Using OEM to view the ADDM findings
Enough typing already! You may have read an earlier article that I wrote here for in which I confessed that I've decided I like OEM in Oracle Database 10g. One of the new features built into OEM in Oracle10g is its ability to report on the ADDM analysis of your database. It's much easier than writing the SQL, I assure you. Through OEM, you can look at the most current ADDM run results, or you can execute an analysis for a different range of snapshots and review the results. Let's look at each of these different options in more detail.

Using OEM to view the current ADDM findings
To locate the findings of the most current ADDM, run Go to the bottom of the OEM home page and click on the Advisor Central link. This link will take you to the Advisor Central page. On the Advisor Central page, you will find the Results section toward the bottom. If ADDM is working correctly, you will see a row in the Results section in which the advisory-type column says ADDM. This should be the most recent ADDM run and this fact should be verified by the time and date that appears in the Start Time and End Time columns. Here is an example of what this page should look like:

You can click on the link in the name column to see the results of the last ADDM run. This brings up the ADDM screen, which looks like the two screen prints you see next:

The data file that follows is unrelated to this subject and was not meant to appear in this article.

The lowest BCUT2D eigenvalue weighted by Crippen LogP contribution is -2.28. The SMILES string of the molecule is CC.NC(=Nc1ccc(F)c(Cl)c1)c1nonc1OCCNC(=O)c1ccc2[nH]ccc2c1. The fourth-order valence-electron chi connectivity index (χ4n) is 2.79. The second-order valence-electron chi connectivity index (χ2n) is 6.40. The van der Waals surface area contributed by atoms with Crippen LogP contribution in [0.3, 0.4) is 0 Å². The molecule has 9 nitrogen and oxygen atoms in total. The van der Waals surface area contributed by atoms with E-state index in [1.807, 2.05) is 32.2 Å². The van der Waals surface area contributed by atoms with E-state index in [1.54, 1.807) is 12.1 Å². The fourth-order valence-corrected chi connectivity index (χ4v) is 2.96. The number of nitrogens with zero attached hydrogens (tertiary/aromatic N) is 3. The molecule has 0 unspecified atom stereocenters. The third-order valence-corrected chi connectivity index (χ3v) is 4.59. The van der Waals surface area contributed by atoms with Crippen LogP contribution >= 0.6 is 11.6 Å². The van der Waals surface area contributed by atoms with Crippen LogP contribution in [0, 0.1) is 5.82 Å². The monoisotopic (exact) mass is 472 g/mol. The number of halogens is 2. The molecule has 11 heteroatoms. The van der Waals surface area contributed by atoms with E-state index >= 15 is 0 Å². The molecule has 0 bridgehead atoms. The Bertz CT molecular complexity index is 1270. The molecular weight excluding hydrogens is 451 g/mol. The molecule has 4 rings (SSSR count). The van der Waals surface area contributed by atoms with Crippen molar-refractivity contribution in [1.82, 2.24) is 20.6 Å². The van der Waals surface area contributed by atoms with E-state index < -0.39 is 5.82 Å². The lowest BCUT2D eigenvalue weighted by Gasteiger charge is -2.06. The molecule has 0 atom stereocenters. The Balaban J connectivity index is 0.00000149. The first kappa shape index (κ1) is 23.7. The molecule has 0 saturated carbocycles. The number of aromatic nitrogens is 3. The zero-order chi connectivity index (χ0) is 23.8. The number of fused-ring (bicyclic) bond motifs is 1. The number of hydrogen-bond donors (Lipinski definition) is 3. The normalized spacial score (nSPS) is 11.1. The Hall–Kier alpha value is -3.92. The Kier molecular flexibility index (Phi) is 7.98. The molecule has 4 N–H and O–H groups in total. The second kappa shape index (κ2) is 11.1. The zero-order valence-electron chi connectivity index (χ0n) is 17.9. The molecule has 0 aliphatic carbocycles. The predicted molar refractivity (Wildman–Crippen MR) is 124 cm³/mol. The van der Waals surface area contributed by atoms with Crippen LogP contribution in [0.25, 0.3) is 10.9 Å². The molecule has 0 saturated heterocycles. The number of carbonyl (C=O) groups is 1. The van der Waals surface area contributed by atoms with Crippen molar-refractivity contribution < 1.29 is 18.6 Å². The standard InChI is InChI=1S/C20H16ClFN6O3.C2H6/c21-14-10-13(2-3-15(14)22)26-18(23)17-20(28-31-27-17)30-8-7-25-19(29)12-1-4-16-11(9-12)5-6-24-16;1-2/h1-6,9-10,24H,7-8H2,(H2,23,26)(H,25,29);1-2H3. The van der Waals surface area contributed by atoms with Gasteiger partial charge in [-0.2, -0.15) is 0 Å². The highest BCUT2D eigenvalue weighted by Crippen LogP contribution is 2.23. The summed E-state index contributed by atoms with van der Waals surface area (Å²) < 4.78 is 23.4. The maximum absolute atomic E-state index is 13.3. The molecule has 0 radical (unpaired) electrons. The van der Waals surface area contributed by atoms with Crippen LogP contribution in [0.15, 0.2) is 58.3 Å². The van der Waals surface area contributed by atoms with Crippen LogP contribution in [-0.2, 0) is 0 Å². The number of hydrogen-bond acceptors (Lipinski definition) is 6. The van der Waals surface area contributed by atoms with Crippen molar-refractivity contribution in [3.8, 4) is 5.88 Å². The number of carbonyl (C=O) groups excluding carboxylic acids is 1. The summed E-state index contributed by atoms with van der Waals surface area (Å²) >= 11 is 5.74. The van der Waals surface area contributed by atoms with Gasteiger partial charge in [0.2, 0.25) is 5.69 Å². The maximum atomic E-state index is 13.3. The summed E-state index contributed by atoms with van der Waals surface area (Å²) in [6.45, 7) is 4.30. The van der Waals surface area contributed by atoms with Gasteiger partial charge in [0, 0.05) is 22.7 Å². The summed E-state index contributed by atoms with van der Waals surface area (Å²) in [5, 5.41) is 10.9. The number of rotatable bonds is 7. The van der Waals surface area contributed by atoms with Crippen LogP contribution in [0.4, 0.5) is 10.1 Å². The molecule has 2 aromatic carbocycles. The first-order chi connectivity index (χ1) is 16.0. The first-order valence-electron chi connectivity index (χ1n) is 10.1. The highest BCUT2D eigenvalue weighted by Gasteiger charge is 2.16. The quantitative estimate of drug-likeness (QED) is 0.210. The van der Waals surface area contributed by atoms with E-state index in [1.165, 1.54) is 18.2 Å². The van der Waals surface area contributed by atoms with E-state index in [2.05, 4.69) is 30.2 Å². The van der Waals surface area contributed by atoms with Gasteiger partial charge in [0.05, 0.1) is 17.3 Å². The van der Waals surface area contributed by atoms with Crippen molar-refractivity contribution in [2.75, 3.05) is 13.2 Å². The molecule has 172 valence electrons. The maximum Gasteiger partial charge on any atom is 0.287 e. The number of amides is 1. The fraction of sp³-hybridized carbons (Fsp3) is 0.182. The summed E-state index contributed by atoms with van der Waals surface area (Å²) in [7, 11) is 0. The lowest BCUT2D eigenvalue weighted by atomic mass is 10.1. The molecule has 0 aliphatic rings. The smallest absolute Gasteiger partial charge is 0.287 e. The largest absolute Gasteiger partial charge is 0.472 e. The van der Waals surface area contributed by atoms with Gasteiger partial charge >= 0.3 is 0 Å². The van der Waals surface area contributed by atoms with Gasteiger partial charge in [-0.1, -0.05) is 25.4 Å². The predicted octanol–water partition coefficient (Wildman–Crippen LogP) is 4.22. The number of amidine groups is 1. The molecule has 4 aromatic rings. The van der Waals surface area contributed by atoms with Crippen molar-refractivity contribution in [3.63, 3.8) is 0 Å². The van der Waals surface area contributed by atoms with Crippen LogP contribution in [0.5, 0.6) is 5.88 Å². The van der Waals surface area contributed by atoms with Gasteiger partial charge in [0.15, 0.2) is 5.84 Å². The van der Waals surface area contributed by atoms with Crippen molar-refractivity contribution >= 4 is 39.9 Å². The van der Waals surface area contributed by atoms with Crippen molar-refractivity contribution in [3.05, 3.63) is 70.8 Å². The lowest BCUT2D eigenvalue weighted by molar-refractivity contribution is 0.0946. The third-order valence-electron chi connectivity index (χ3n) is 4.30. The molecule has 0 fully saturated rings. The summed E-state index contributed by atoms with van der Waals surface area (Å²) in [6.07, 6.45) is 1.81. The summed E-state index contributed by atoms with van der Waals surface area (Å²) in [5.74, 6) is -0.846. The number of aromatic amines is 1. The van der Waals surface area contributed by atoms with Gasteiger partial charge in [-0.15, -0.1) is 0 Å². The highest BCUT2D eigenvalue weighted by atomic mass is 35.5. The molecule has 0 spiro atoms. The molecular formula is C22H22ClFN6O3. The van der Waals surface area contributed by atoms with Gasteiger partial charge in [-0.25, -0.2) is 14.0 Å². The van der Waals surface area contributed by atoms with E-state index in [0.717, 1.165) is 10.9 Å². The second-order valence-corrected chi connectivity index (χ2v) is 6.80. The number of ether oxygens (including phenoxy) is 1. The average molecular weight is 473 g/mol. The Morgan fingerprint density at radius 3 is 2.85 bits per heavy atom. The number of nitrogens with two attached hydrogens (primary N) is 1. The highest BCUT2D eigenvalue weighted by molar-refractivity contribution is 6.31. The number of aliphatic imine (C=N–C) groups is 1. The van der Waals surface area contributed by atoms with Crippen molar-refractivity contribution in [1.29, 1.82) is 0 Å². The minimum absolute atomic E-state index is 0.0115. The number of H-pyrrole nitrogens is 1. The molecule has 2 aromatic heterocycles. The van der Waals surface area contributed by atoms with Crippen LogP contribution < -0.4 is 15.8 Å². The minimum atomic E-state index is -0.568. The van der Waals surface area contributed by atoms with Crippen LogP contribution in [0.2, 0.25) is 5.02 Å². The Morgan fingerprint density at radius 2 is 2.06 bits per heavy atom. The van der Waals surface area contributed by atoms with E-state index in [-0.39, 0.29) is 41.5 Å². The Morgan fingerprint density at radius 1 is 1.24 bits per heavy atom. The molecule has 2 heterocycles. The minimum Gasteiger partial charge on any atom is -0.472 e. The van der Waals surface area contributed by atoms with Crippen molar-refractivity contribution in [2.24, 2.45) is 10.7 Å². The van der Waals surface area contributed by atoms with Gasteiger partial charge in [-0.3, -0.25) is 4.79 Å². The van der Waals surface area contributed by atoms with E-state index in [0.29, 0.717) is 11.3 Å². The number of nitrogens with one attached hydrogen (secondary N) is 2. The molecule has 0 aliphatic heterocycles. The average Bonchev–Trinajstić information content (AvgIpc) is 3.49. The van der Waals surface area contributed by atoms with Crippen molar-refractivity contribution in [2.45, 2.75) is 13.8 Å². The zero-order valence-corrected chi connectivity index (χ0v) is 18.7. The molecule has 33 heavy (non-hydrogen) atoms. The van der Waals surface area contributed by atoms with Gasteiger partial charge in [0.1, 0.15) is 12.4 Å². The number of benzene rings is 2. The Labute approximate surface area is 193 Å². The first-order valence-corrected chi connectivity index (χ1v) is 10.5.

This screen also gives you the opportunity to see the complete ADDM report if you wish. Simply press the View Report button, and the report will be displayed.

You can also look at the results of older ADDM runs from this screen. On the upper part of the ADDM screen, under the Database Activity section, you will notice a chart labeled Database Activity. Under that chart, just above the Performance Analysis section header, there is a pick list that allows you to pick the ADDM run in which you are interested. Here is a screen shot of this section:

In this screen shot, we see activity starting on December 18th, and running into December 19th, and we have a little activity peak between 7:00 p.m. and 9:00 p.m. on the 18th.

Generating a custom ADDM report in OEM
OEM supports generation of custom ADDM reports for a specific start and stop snapshot range. To generate a custom ADDM report from the OEM ADDM page, click on the Create ADDM Task button. This will take you to the Create ADDM Task page as seen in this screen shot:

Select the period start time and period end time values to correspond with the snapshot times that you wish to report on. Once you have selected the time periods, click on OK to generate the ADDM report for that time period. The resulting report looks the same as the report we previously showed you.

Using the addmrpt.sql Script to Analyze a Snapshot Range